Smuggling is understood to have prospered since Polperro developed as a port in the 12th century.[12] It reached its zenith in the late 18th century when Britain's wars with America and France precipated the high taxation of many imported goods, making it worthwhile for the local fishermen to boost their income by the covert importation of spirits, tobacco and other goods from Guernsey. Much of the success of the smuggling trade through Polperro is ascribed to the influence of Zephaniah Job (1749–1822), a local merchant who became known as "The Smuggler's Banker". A more organised Coast Guard service was introduced in the 19th century along with stiff penalties, and led to much less smuggling. Part of the South West Coast Path was originally used by Revenue Officers as they patrolled the coast in search of smugglers. Whilst the Coast Path is maintained by the National Trust, the foreshore belongs to the Duchy of Cornwall.

Robert Jeffery[edit]

On HMS Recruit (1806) under Cmdr. Warwick Lake[13] Robert Jeffery was discovered to have stolen the Midshipman's beer and Lake furiously ordered him to be marooned on the island of Sombrero. (Jeffery was born at Fowey but moved to Polperro before becoming a merchant seaman and was then press-ganged into the Navy.)[14] Some months later, Lake's commanding officer Sir Alexander Cochrane discovered what had happened and immediately ordered Lake to retrieve Jeffery. When Recruit arrived at Sombrero, Jeffery could not be found. Eventually the story got out and a court martial dismissed Lake from the service for his actions. As it turned out, Jeffery had been picked up by an American ship and was eventually discovered in Massachusetts three years later, working as a blacksmith. He was returned to Britain and awarded compensation.[15][16]



A tourist boat trip leaves Polperro harbour

Tourism became Polperro's main industry during the 20th century. The village is accessible by train, using Looe railway station, by road and by boat. It was estimated that the village received about 25,000 visitors a day in summer in the 1970s.[17] Visitors are no longer permitted to take cars into the village, and have to leave them in the main car park at Crumplehorn to the north of the village and walk through the half mile length of the village to the harbour. The village's quaint but narrow streets make driving difficult. There are horse and cart rides and milk floats disguised as trams for those who prefer not to walk.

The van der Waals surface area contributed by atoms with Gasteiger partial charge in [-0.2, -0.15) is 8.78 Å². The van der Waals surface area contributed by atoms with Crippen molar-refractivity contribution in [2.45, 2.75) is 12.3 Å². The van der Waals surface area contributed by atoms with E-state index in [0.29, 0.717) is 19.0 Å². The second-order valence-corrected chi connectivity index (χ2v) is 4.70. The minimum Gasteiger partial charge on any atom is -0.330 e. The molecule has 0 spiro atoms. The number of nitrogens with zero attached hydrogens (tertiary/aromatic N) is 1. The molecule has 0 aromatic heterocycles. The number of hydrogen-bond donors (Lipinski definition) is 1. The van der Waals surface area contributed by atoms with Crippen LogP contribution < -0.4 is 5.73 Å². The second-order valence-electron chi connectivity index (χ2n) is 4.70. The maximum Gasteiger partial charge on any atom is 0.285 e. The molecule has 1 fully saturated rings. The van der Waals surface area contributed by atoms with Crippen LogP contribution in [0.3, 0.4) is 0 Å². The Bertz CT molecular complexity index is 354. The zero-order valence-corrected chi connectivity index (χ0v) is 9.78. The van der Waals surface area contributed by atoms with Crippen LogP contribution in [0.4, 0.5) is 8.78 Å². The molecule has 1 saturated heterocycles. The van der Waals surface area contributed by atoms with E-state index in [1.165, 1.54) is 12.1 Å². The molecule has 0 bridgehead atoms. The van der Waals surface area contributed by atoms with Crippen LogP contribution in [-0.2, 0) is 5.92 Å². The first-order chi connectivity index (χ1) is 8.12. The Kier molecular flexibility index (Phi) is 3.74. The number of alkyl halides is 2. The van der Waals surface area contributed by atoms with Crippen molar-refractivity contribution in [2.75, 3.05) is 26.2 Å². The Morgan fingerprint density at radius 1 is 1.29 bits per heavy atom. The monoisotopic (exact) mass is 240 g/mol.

Attractions of Polperro include the South West Coast Path, the 630-mile (1,010 km) long and established walk from Dorset to Somerset which passes through the village, and offers day walks along the scenic local coastline, in particular to Talland Bay close by on the coast path heading East. Westwards, the path passes three large beaches on the way to Fowey: Lansallos Beach, Lantivit Bay and Lantic Bay. Within the village is the Polperro Heritage Museum of Fishing and Smuggling,[18] situated on the harbourside in an old fish processing warehouse, which amongst other things, houses interesting photographs of the village's history. Guided walks are available to show visitors the more interesting parts of the village, and there are boat trips from the harbour to view the coastline which can offer sightings of dolphins and seals.

Several restaurants and seven pubs are located in the village. A holiday and caravan park is situated to the northeast of the village at Carey Park.


Polperro harbour

Fishing was traditionally the principal occupation of Polperro families.[19] For centuries the village has been a pilchard fishing and processing port. Fish have been drawn to the south Cornwall coast to feed in late summer and these brought rich pickings for local fishermen. Once ashore, the fish were salted and pressed and the oil was collected as a by-product and used for heating and lighting. Polperro pilchards were exported to many parts of Europe. Shoals of these fish diminished in the 20th century and pilchard fishing from Polperro died out as its mainstay in the 1960s, but nonetheless approximately twelve commercial fishing vessels still operate from the harbour looking to catch flat fish, scallops, crabs, monkfish, ray, pollock, bass and cod.

Notable buildings[edit]

Couch's House, Lansallos Street, was the home of naturalist and physician, Jonathan Couch and before him of many generations of the Quiller family who became very wealthy from the proceeds of smuggling and buccaneering.[20][21] The War Memorial is some distance from the village on the coastal path towards Talland. Also, tucked away in the village's winding streets ("The Warren"), is a house clad entirely in shells, known as "The Shell House".[22]